Michael Hirsh, one of Washington's ablest commentators on foreign affairs, has a provocative piece in the Atlantic arguing that Mitt Romney got a bum rap during the election campaign when he declared that Russia is America's No. 1 geopolitical foe, a clear and present danger to our national security. Romney's observation created an uproar. Russian President Vladimir Putin observed, "“I’m grateful to him (Romney) for formulating his stance so clearly because he has once again proven the correctness of our approach to missile defense problems." At the same time, Romney was roundly mocked, including by yours truly, for indulging in cold war nostalgia rather than confronting contemporary realities. President Obama seized upon the remark to suggest that it demonstrated Romney was an utter doofus when it came to foreign affairs.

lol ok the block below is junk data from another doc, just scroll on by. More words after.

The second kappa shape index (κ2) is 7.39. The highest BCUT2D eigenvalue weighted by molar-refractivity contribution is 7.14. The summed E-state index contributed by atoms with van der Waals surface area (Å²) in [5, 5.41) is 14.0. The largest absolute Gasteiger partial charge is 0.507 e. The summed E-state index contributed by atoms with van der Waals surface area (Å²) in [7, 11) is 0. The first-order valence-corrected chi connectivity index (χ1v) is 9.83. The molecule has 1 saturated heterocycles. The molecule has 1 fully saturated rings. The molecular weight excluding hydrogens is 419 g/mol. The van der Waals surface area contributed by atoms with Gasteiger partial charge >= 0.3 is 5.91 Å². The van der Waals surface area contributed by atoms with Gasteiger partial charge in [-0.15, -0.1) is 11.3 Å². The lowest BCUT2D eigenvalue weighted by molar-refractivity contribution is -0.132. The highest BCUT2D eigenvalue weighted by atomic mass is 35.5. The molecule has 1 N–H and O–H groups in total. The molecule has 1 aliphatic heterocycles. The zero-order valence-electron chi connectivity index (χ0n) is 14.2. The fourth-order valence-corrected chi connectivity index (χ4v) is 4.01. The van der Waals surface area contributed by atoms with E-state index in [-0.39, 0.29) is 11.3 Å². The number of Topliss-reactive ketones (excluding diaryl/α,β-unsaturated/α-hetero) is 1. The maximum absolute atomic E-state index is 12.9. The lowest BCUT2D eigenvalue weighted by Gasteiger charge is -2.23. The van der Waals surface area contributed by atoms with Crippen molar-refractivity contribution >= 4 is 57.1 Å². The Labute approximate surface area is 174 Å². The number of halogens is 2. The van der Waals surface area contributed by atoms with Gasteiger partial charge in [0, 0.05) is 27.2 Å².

Fiddlesticks, says Hirsh. Romney, we are told, was on to an inconvenient truth about Russia, which has become increasingly truculent in its approach to America and the West. To the joy of former Romney adviser Eric Fehrnstrom, who has already tweeted about Hirsh's piece, his candidate is now being vindicated. The truth about Russia is in plain sight even if Washington policymakers are loath to acknowledge it. Russia is returning, under President Vladimir Putin's leadership, to a virulently anti-American stance, one that draws on imperialist czarist traditions to insert a pudgy thumb in the eye of the West: